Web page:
Ok obviously I can't resist this post given I'm in the hardest block of training for the Oct. 7 Twin Cities marathon ... but that's it. That's the final straw. I can chalk up Ryan blaming Obama for a GM plant closure that occurred before Obama became president to poor research and fact-checking. I can almost accept as politics as usual the anti-Medicare and anti-welfare state Romney-Ryan camp's surreal argument that it is they who will save Medicare. But claiming to have run a sub-3-hour marathon? And then, when the lie is discovered, to claim that he forgot his exact time and was simply trying to think of an average time? That's it -- Ryan's a straight-up liar. To repeat what's been noted about marathon-gate by literally everyone who's ever laced up a running shoe, marathon finishers simply do not forget their times -- usually not by one minute and certainly not by an hour and especially if they finish just one. We obsess over our goal marathon time (and pace per mile) like they're magical numbers. I'm pretty sure my masseuse and chiropractor know mine by now. And, nobody, I mean nobody who has ever trained for a marathon, no matter how many years have passed, could possibly confuse running 9 minute 12 second miles (Ryan's actual pace in his 4 hour plus marathon) and running 6 minute 29 second miles (Ryan's claimed pace for a 2 hour and 50 minute marathon). That difference is probably even more massive than a non-runner might guess ... it's the difference between a fantastically good ("sub-elite") recreational runner and a, well, not very fast young guy. Actually, all of this made me curious about the data on marathon times. (Why is there no running equivalent of the statistical skier?). According to this study of a large sample of U.S. marathons, albeit only covering one year (2011), 2.7% of men finished between 2:30 and 3:00. Another .2% finished under 2:30, so overall a minuscule 2.9% of males beat 3 hours. Meanwhile, 58.7% of men of all ages finished under 4:30 (sorry, no breakdown by age; safe to say it's much higher for 20-somethings). Hey Aaron, can you dig up the equivalent numbers for MLB averages (what 2.7% of players hit and what 58% of players hit?).
Luckily, now you too can convert your true running times into Paul Ryan times. It's a snap. Just go here to the Paul Ryan Time Calculator and enter your times. I'm shooting for a 3 hour 12 minute marathon in MSP, and if I pull it off, my Paul Ryan-adjusted time would be 2:19:12,
only about 15 minutes off the world record marathon time of 2:03:38!
Since this has turned into a running post, I'll just quickly say that the fall's first 5K was déjà vu inducing. Last year I lost this Parkinson's race by 12 seconds, and this year ... by 10 seconds ... of course to a new guy who moved to town just this summer. 10 seconds is an excruciating gap ... close enough to see the winner pretty much the whole way and feel like you have a shot (and I'm pretty sure I gained on him during the final mile) but not close enough to make it interesting and far enough to feel exasperated. But there's an upside here. My Paul Ryan-adjusted time (assuming that the race was the correct distance ... don't get me started on races that can't even get their routes within a third of a mile ...) was 13:50 — less than a minute slower than the winning 5K time in London!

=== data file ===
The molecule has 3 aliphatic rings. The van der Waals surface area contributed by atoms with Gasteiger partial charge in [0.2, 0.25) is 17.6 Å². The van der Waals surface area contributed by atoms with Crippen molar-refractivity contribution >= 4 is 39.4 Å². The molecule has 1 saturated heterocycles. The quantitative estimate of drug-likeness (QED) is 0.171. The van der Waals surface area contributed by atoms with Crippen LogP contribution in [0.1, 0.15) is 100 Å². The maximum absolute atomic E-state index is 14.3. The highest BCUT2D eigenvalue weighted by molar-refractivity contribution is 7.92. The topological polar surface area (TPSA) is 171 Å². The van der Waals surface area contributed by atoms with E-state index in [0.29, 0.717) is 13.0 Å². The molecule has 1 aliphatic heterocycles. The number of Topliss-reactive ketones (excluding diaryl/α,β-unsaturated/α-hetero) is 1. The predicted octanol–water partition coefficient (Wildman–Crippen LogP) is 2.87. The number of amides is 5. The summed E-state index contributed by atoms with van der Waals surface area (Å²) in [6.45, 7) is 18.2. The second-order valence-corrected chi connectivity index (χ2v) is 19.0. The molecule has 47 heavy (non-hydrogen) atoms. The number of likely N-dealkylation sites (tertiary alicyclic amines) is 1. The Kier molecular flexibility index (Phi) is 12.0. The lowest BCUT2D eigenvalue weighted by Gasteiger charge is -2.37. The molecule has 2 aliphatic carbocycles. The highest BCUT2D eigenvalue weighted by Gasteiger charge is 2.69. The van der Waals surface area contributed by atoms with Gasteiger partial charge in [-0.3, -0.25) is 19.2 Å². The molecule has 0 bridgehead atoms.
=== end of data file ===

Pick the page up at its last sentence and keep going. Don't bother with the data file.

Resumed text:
Since this has turned into a running post, II, congrats to Jason for crushing it in the Wasatch 100 and nearly breaking 24 hours.
In a rational world, I'd be happy to have a real debate based on facts and honest disagreement. The Washington Post Reports:
Ryan’s budget would raise $2 trillion less in tax revenue over the next
decade than President Obama’s budget. Ryan’s plan would also spend $5.3
trillion less over that time. A big chunk of this is health care: Ryan
would cut federal spending on Medicare and Medicaid for a portion of his
savings. But he’d also spend $2.2 trillion less on everything else. So
what, specifically, is Ryan planning to cut? (Or, alternatively, what is
Obama planning to spend more on?) . . .
Over the next decade, Ryan plans to spend about 16 percent less than
the White House on “income security” programs for the poor — that’s
everything from food stamps to housing assistance to the earned-income
tax credit. (Ryan’s budget would authorize $4.8 trillion between 2013
and 2022; the White House’s would spend $5.7 trillion.) Compared with
Obama, Ryan would spend 25 percent less on transportation. He’d spend 6
percent less on “General science, space, and basic technology.” And,
compared with the White House’s proposal, he’d shell out 33 percent less
for “Education, training, employment, and social services.”
But until Americans wake up suddenly obsessed with facts and data, Runner's World's crackpot investigative team will suffice.